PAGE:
Vatican says Latin Mass shouldn't divide Catholics

May 13, 2011

VATICAN CITY (RNS) The Vatican on Friday (May 13) broadened access to
the old Latin Mass with a new rule that gives the Vatican the power to
overrule bishops who fail to make the rite available in their dioceses.

The Vatican also said that Catholics who request celebrations of the
old Latin Mass must not support or belong to groups that challenge
either the pope's authority or the "validity or legitimacy" of the newer
Mass.

The announcement comes nearly four years after Pope Benedict XVI
lifted most restrictions on the old Latin liturgy, also known as the
Tridentine Mass, which had largely fallen out of use in favor of worship
in local languages.

Celebrations of the older liturgy remain relatively rare. Few
priests are qualified to celebrate its rites, and many bishops view the
Latin Mass as a symbol of resistance to the church's liberalizing
reforms of the 1960s.

The Vatican on Friday said bishops should permit use of the old Mass
for even small groups that request it, and said pastors should receive
such requests in a "spirit of generous welcome."

Bishops are also asked to offer instruction in the old liturgy to
priests and seminarians, thus expanding the ranks of qualified
celebrants.

"That really is basic to the pope's thinking," said the Rev. Joseph
Kramer, a member of one such group, the Fraternal Society of Saint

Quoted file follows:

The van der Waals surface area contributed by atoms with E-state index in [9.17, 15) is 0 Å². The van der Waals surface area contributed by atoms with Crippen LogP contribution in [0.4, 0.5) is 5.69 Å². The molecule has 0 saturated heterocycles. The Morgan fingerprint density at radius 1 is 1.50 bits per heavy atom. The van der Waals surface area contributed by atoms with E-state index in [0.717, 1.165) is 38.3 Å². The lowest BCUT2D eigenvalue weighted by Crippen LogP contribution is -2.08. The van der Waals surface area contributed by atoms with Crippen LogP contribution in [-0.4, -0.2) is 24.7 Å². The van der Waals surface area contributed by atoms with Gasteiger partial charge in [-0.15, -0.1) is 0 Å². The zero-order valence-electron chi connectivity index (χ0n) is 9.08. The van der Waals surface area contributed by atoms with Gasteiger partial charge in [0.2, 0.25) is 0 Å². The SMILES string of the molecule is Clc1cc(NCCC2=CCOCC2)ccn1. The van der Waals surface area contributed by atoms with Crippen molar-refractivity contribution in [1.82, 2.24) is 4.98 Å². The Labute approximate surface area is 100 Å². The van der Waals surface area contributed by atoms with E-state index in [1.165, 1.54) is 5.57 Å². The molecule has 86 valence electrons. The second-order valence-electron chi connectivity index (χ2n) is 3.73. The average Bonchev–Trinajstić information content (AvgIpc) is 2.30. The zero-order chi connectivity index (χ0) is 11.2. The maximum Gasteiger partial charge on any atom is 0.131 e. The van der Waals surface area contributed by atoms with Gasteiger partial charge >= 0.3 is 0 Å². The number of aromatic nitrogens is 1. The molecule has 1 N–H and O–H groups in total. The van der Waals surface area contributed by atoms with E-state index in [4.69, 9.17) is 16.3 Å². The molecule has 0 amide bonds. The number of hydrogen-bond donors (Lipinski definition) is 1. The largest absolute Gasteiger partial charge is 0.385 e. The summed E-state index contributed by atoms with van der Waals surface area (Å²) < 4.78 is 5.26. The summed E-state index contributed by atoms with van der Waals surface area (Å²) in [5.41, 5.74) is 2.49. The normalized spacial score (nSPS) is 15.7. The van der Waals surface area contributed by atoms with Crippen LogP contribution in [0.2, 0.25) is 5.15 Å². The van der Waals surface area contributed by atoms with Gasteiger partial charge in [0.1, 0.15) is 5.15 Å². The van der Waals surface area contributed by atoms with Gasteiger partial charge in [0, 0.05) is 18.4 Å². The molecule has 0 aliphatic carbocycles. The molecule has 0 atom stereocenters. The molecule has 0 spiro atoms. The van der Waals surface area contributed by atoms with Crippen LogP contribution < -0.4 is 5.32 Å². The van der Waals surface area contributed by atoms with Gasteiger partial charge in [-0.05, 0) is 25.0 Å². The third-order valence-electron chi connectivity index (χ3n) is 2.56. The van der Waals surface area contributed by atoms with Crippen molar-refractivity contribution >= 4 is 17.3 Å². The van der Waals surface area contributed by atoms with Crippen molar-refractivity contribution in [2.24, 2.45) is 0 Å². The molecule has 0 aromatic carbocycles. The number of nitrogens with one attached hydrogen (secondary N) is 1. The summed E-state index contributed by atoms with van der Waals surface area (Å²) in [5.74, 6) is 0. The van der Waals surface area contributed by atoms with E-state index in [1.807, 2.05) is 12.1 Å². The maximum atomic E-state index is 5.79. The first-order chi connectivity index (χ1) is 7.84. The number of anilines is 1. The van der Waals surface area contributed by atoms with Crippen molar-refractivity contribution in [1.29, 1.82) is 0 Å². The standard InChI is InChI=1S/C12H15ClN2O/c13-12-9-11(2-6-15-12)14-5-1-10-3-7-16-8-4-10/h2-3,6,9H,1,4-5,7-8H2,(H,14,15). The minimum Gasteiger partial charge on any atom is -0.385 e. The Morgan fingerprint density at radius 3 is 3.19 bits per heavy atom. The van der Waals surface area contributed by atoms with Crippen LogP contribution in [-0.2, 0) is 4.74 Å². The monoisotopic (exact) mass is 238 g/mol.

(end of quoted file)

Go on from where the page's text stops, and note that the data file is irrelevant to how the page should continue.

Peter, an order dedicated to celebrating the old Latin Mass. "He would
like the old rite to take its place alongside the new rite in the
mainstream of the church."

Kramer called it an "important step," that Catholics may now contest
bishops' decisions regarding the old rite before a Vatican commission,
with the possibility of appealing to the Apostolic Signatura, the
Vatican's supreme court.

Benedict presented his 2007 decision to lift restrictions on the old
Latin Mass as a conciliatory gesture toward the Society of Saint Pius X
(SSPX), a traditionalist group that rejected the new liturgy along with
most reforms of the Second Vatican Council (1962-1965).

Benedict has said that acceptance of Vatican II and of his own
authority are prerequisites for reconciliation with the SSPX.

Revival of the old Latin liturgy has also provoked inter-religious
tensions. Jewish groups objected to a special Good Friday prayer from
the old Mass that referred to Jews' "blindness" and asked God to "take
the veil from their hearts." Benedict later modified that language, but
not all critics have found the new version satisfactory.